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EMV (Chip Card)

Question Answer

What is EMV (Chip Card), and why is it important to Commissary patrons?

EMV – which stands for Europay, MasterCard and Visa – is a global standard for cards equipped with computer chips and the technology used to authenticate chip-card transactions. In the wake of numerous large-scale data breaches and increasing rates of counterfeit card fraud, U.S. card issuers are migrating to this new technology to protect consumers and reduce the costs of fraud.

Between March and July of 2016, DeCA will be incrementally rolling out EMV capabilities at Commissaries worldwide, allowing patrons to make more secure transactions with chip enabled cards.

As stores become chip enabled, patrons will see notices at the registers and SCOs with instructions on how to use the chip card to complete a purchase.

How do I use an EMV card to make a purchase?

Just like magnetic-stripe cards, chip cards are processed for payment in two steps: card reading and transaction verification. However, chip cards are read in a different way.

Instead of swiping your card, you will 'dip' your card, which means inserting it into a slot on the bottom front of the pinpad and waiting for it to process.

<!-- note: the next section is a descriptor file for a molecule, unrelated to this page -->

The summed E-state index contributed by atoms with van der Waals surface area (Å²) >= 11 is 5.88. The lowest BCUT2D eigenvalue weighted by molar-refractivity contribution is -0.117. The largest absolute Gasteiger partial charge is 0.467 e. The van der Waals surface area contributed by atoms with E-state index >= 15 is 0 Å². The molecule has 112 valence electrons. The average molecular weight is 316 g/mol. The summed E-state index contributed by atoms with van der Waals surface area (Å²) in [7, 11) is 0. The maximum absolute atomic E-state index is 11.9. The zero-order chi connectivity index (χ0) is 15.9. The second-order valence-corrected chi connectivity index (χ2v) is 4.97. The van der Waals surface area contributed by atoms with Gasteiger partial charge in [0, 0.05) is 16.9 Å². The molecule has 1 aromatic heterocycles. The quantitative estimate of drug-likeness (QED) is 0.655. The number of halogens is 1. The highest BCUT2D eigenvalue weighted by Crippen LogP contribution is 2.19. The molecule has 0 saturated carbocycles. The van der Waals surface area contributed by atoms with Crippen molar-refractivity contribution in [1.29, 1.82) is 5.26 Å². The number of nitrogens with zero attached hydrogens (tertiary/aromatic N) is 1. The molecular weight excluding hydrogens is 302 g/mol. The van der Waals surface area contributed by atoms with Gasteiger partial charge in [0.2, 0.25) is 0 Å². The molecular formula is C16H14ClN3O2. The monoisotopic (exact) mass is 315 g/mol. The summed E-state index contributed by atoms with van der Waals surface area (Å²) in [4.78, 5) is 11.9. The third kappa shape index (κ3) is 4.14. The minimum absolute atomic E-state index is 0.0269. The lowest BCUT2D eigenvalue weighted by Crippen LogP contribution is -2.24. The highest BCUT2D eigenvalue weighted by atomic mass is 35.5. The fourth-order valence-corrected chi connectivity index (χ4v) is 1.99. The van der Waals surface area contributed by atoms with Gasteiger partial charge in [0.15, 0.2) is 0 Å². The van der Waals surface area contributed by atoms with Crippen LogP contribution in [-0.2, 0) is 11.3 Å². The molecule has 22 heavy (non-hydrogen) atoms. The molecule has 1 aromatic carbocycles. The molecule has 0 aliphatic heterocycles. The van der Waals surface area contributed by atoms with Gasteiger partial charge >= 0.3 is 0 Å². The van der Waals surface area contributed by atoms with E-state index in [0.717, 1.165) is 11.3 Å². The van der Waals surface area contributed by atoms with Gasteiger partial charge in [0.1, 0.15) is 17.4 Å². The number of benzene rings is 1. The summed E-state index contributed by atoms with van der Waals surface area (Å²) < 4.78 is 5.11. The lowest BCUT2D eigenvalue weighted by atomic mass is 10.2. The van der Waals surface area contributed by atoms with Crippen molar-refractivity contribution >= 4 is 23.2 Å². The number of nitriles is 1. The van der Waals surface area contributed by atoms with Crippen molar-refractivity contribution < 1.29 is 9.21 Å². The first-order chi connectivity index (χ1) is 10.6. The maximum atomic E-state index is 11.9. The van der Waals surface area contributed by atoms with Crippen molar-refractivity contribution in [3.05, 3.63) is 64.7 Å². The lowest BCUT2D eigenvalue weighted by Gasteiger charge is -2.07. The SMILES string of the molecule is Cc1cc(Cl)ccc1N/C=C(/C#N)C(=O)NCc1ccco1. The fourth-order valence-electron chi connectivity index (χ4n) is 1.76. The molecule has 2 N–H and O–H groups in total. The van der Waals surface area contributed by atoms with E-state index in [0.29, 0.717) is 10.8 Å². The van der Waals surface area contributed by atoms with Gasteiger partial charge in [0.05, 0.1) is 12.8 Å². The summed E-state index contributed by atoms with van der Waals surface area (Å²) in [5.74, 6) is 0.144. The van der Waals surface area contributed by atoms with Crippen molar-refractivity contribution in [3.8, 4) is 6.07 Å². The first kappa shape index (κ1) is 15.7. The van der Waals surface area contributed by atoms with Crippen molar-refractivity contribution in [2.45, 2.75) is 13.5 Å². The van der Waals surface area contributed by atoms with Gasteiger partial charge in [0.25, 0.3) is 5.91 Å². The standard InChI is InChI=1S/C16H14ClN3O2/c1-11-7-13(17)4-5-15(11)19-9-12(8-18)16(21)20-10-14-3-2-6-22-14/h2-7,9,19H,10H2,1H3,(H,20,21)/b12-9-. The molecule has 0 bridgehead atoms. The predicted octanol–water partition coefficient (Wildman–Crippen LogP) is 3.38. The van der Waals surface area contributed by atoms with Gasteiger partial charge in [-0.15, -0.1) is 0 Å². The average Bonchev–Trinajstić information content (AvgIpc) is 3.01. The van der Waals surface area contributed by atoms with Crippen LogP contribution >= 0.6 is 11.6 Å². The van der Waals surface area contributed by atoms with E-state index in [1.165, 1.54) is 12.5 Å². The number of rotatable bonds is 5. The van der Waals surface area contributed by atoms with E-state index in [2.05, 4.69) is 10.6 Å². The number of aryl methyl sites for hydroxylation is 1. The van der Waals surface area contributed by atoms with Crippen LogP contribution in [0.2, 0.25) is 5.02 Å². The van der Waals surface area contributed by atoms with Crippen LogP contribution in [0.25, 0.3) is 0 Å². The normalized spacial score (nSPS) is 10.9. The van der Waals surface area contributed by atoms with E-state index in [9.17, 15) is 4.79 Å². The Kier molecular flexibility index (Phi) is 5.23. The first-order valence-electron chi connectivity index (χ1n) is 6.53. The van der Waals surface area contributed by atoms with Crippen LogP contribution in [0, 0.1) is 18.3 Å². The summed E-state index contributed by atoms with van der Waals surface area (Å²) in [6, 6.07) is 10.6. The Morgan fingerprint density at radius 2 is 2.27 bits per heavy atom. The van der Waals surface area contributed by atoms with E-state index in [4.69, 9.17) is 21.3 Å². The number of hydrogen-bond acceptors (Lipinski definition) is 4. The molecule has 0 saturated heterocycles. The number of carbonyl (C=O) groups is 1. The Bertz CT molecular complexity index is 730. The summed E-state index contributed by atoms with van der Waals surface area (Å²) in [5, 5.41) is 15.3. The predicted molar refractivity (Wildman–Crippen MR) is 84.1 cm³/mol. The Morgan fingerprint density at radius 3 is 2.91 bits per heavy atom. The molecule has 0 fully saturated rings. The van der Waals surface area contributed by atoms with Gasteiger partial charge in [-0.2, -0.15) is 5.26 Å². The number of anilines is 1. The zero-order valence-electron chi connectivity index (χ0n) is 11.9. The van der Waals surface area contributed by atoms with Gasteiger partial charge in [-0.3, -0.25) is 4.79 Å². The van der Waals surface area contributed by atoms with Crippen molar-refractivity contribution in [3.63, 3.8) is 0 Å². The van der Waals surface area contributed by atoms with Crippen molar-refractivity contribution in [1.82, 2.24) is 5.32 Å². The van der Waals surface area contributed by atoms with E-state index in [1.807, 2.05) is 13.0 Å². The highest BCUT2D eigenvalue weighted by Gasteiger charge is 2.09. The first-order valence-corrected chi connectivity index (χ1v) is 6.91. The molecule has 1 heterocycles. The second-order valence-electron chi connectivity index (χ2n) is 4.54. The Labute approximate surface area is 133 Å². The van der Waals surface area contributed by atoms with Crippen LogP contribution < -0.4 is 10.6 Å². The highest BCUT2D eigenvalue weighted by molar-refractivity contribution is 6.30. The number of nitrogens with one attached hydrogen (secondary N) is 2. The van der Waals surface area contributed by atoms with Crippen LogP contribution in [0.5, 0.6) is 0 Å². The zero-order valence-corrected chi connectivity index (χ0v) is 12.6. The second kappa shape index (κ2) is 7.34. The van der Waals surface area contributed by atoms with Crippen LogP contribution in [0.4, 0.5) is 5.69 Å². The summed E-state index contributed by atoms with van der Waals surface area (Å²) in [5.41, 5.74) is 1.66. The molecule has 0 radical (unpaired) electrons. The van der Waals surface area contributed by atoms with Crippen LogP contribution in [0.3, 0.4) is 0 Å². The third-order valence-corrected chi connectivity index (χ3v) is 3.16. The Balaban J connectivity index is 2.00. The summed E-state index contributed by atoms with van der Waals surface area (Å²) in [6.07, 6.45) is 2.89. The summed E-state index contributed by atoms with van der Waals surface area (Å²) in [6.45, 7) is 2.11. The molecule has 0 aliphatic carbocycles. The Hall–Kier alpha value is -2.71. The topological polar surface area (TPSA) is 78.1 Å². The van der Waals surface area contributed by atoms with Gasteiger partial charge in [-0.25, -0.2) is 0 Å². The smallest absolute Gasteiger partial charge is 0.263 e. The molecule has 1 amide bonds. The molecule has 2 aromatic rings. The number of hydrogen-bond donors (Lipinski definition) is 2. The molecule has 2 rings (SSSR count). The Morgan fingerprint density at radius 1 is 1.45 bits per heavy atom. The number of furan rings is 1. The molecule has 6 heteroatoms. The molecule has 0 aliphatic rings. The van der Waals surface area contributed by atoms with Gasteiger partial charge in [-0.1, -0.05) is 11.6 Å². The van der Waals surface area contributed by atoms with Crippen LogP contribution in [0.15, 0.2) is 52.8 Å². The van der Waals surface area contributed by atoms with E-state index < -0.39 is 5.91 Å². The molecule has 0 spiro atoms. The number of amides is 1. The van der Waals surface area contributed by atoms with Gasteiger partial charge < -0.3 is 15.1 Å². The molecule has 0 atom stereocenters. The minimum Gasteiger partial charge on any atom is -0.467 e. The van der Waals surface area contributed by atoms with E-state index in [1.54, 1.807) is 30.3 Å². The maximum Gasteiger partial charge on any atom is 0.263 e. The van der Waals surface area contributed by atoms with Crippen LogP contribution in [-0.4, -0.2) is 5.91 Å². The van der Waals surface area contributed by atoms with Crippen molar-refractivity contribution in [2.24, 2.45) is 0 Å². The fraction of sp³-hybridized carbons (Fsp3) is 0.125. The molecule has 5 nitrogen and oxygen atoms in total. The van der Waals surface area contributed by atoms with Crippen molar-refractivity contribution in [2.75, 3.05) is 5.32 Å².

It takes a little longer for a 'dipping' transaction to happen. If you pull the card out before the payment is complete, the transaction will not complete and you will have to start the payment process again.

Just insert your chip card and follow the prompts on the terminal screen to complete the payment. Once the payment is complete, remove your card so that the receipt will print!

Will DeCA still accept my magnetic-stripe credit or debit card?

Yes, if your card issuer has not yet replaced it with a chip enabled card, DeCA will accept your magnetic stripe card as long as it is still valid with the card issuer. You will swipe it through the card reader the same way you have done in the past.

Will I still have to sign or enter a PIN for my card transaction?

It generally depends on the verification method tied to your chip card. There aren't currently many credit card issuers requiring a PIN, most are currently chip-and-signature cards.

As with a magnetic-stripe credit card, you sign on the point-of-sale terminal to take responsibility for the payment when making a chip-and-signature card transaction.

DeCA is equipped for chip-and-signature credit transactions; however using a debit card will require you to enter a pin.

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